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2.2: Lab 2 - Cross-sections and Three-point Problems

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    Topographic profiles and cross-sections

    Topographic profiles show the shape of the Earth’s surface in a view that simulates a vertical slice through the landscape. Topographic profiles may be constructed by noting where topographic contours cross the line of the profile.

    Figure 1. Topographic map, showing technique for drawing a topographic profile along line AB.

    You may remember the technique for drawing a topographic profile from your introductory geology course (Fig. 1). On a profile or a cross-section, the ratio of the vertical scale to the horizontal scale, expressed as a fraction, is the vertical exaggeration. If the vertical and horizontal scales are equal the section is said to have a natural scale. Unless there is a good reason to use vertical exaggeration, it is generally best in structural geology to draw sections at natural scale.

    Figure 2. Geologic map, showing technique for adding geology, using structure contours, to make a geologic cross-section.

    A vertical cross-section showing the trace of a geologic surface may be constructed in exactly the same way by noting where structure contours cross the line of section. Where a natural scale has been used and the line of section is perpendicular to the strike, the cross-section shows the true dip. On sections oblique to strike, the cross-section shows the apparent dip. It is possible to demonstrate that apparent dip is always less than true dip. Figure 3 shows apparent dip and true dip in different cross-sections.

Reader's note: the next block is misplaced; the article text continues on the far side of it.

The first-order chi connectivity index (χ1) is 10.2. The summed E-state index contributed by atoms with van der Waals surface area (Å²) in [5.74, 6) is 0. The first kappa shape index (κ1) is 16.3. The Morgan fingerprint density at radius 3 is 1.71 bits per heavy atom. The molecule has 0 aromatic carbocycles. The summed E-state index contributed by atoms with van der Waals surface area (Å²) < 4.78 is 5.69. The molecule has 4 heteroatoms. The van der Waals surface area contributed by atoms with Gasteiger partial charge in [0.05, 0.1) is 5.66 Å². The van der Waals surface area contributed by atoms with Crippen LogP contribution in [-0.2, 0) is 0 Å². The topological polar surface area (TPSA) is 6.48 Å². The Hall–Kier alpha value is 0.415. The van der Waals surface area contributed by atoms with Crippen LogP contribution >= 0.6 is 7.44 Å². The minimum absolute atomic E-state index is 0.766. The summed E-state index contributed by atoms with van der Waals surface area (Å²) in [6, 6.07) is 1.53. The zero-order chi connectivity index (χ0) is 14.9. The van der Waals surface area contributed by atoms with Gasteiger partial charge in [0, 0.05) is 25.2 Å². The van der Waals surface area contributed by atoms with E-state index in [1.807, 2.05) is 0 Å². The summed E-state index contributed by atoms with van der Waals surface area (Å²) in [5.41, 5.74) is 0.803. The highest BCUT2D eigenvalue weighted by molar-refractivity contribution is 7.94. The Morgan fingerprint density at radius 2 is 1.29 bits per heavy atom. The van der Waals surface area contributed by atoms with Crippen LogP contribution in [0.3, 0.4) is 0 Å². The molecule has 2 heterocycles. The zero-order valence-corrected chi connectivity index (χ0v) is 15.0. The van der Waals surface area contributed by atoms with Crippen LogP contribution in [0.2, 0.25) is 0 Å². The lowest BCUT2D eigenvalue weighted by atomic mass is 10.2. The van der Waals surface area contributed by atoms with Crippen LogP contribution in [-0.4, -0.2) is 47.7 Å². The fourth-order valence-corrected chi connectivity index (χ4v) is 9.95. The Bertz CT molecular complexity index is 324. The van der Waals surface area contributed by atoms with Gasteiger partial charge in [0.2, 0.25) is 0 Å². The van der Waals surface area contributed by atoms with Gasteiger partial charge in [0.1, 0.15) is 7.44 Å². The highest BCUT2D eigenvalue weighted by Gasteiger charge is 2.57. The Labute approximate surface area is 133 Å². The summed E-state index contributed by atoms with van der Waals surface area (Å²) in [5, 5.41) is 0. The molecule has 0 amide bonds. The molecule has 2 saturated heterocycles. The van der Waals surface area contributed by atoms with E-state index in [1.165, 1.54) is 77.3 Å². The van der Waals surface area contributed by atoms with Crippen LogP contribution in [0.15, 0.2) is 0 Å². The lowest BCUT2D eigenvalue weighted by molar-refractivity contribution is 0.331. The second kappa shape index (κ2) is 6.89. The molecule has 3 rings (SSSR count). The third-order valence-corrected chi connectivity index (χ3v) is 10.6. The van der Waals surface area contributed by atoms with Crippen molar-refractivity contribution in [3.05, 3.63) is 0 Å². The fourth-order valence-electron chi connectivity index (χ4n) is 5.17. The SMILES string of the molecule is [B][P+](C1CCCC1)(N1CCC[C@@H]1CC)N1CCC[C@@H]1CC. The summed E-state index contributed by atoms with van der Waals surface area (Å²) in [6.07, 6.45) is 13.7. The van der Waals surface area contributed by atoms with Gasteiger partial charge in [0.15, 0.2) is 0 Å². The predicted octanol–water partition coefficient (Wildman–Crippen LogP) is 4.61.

Figure 3. Block diagram illustrating the difference between the true (t) and apparent (a) dip of the stippled plane. Planes labelled H and V are horizontal and vertical respectively, and right angles are labelled in the usual way.

    In a cross-section through a succession containing an angular unconformity, there is no possible orientation of the cross-section that will show true dip for both the underlying and overlying parts of the succession, unless they both have the same strike. Cross-sections with vertical exaggeration show neither true nor apparent dip.

    Three-point problems

    Figure 4. Map and block diagram illustrating solution of three-point problems. A, B, and C are three points at different elevation on the surface. 3-D view on the left, map view on the right.

    Structure contours may be drawn for a planar surface if we know its elevation at three points. This is known as a ‘three point problem’.

    You need three points of known location and elevation all plotted on a map (Fig. 4). One of these points must be the highest – it’s labelled A in the diagram. One is the lowest, labelled C. The intermediate point is B. The elevations of the three points are represented in the following by lowercase letters a, b, c, from highest to lowest.

    The first step in solving the problem is to connect the high and low points on the map with a line AC. Somewhere along this line there will be a point (call it B’) with the same elevation as B. The distance of B’ along line AC is proportional to the height differences.

    In other words: (Length AB’) / (Length AC) = (a-b) / (a-c)